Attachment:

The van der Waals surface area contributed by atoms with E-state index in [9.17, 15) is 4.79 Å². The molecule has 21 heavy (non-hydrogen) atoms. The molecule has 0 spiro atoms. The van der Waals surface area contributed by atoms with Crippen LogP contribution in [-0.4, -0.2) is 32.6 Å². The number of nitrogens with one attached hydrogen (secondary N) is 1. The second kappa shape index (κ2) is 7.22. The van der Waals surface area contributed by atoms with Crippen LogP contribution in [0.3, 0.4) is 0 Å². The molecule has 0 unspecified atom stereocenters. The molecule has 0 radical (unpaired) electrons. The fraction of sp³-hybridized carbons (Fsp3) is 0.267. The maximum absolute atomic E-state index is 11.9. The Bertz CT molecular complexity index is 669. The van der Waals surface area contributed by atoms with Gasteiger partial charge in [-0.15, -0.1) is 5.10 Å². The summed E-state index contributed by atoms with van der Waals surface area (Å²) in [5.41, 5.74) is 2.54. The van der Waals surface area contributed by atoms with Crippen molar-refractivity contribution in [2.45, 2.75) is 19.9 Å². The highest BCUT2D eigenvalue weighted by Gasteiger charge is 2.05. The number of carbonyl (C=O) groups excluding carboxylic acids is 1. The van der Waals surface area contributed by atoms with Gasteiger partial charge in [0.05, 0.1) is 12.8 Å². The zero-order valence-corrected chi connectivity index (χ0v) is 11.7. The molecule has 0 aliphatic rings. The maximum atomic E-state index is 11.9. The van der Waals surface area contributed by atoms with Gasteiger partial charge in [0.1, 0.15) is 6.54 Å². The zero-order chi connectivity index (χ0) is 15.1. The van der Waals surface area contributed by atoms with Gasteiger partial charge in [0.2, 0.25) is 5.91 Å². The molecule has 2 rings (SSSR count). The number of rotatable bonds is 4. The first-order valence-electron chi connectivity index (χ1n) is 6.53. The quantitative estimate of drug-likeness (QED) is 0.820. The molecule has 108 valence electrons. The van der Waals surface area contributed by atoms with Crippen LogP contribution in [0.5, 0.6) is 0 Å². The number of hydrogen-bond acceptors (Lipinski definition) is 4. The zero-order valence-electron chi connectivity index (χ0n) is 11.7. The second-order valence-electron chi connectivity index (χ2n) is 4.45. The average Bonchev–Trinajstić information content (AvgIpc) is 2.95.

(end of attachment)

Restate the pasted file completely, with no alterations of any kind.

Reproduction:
The van der Waals surface area contributed by atoms with E-state index in [9.17, 15) is 4.79 Å². The molecule has 21 heavy (non-hydrogen) atoms. The molecule has 0 spiro atoms. The van der Waals surface area contributed by atoms with Crippen LogP contribution in [-0.4, -0.2) is 32.6 Å². The number of nitrogens with one attached hydrogen (secondary N) is 1. The second kappa shape index (κ2) is 7.22. The van der Waals surface area contributed by atoms with Crippen LogP contribution in [0.3, 0.4) is 0 Å². The molecule has 0 unspecified atom stereocenters. The molecule has 0 radical (unpaired) electrons. The fraction of sp³-hybridized carbons (Fsp3) is 0.267. The maximum absolute atomic E-state index is 11.9. The Bertz CT molecular complexity index is 669. The van der Waals surface area contributed by atoms with Gasteiger partial charge in [-0.15, -0.1) is 5.10 Å². The summed E-state index contributed by atoms with van der Waals surface area (Å²) in [5.41, 5.74) is 2.54. The van der Waals surface area contributed by atoms with Crippen molar-refractivity contribution in [2.45, 2.75) is 19.9 Å². The highest BCUT2D eigenvalue weighted by Gasteiger charge is 2.05. The number of carbonyl (C=O) groups excluding carboxylic acids is 1. The van der Waals surface area contributed by atoms with Gasteiger partial charge in [0.05, 0.1) is 12.8 Å². The zero-order valence-corrected chi connectivity index (χ0v) is 11.7. The molecule has 0 aliphatic rings. The maximum atomic E-state index is 11.9. The van der Waals surface area contributed by atoms with Gasteiger partial charge in [0.1, 0.15) is 6.54 Å². The zero-order chi connectivity index (χ0) is 15.1. The van der Waals surface area contributed by atoms with Gasteiger partial charge in [0.2, 0.25) is 5.91 Å². The molecule has 2 rings (SSSR count). The number of rotatable bonds is 4. The first-order valence-electron chi connectivity index (χ1n) is 6.53. The quantitative estimate of drug-likeness (QED) is 0.820. The molecule has 108 valence electrons. The van der Waals surface area contributed by atoms with Crippen LogP contribution in [0.5, 0.6) is 0 Å². The number of hydrogen-bond acceptors (Lipinski definition) is 4. The zero-order valence-electron chi connectivity index (χ0n) is 11.7. The second-order valence-electron chi connectivity index (χ2n) is 4.45. The average Bonchev–Trinajstić information content (AvgIpc) is 2.95.